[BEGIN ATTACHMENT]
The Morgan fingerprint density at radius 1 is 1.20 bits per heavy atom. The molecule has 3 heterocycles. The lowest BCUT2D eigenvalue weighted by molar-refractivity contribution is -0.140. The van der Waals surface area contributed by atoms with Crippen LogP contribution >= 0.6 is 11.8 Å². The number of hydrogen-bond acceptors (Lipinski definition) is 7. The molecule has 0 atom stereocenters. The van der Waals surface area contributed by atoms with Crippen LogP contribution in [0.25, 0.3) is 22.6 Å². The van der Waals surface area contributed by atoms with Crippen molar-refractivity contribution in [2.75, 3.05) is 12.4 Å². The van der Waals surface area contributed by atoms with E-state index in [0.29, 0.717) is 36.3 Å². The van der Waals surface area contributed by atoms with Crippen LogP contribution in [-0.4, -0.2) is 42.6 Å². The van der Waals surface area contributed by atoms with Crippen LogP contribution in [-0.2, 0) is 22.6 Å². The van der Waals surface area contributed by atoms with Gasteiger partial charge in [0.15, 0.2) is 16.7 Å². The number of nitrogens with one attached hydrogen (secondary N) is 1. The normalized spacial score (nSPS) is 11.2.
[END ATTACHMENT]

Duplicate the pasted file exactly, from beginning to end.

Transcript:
The Morgan fingerprint density at radius 1 is 1.20 bits per heavy atom. The molecule has 3 heterocycles. The lowest BCUT2D eigenvalue weighted by molar-refractivity contribution is -0.140. The van der Waals surface area contributed by atoms with Crippen LogP contribution >= 0.6 is 11.8 Å². The number of hydrogen-bond acceptors (Lipinski definition) is 7. The molecule has 0 atom stereocenters. The van der Waals surface area contributed by atoms with Crippen LogP contribution in [0.25, 0.3) is 22.6 Å². The van der Waals surface area contributed by atoms with Crippen molar-refractivity contribution in [2.75, 3.05) is 12.4 Å². The van der Waals surface area contributed by atoms with E-state index in [0.29, 0.717) is 36.3 Å². The van der Waals surface area contributed by atoms with Crippen LogP contribution in [-0.4, -0.2) is 42.6 Å². The van der Waals surface area contributed by atoms with Crippen LogP contribution in [-0.2, 0) is 22.6 Å². The van der Waals surface area contributed by atoms with Gasteiger partial charge in [0.15, 0.2) is 16.7 Å². The number of nitrogens with one attached hydrogen (secondary N) is 1. The normalized spacial score (nSPS) is 11.2.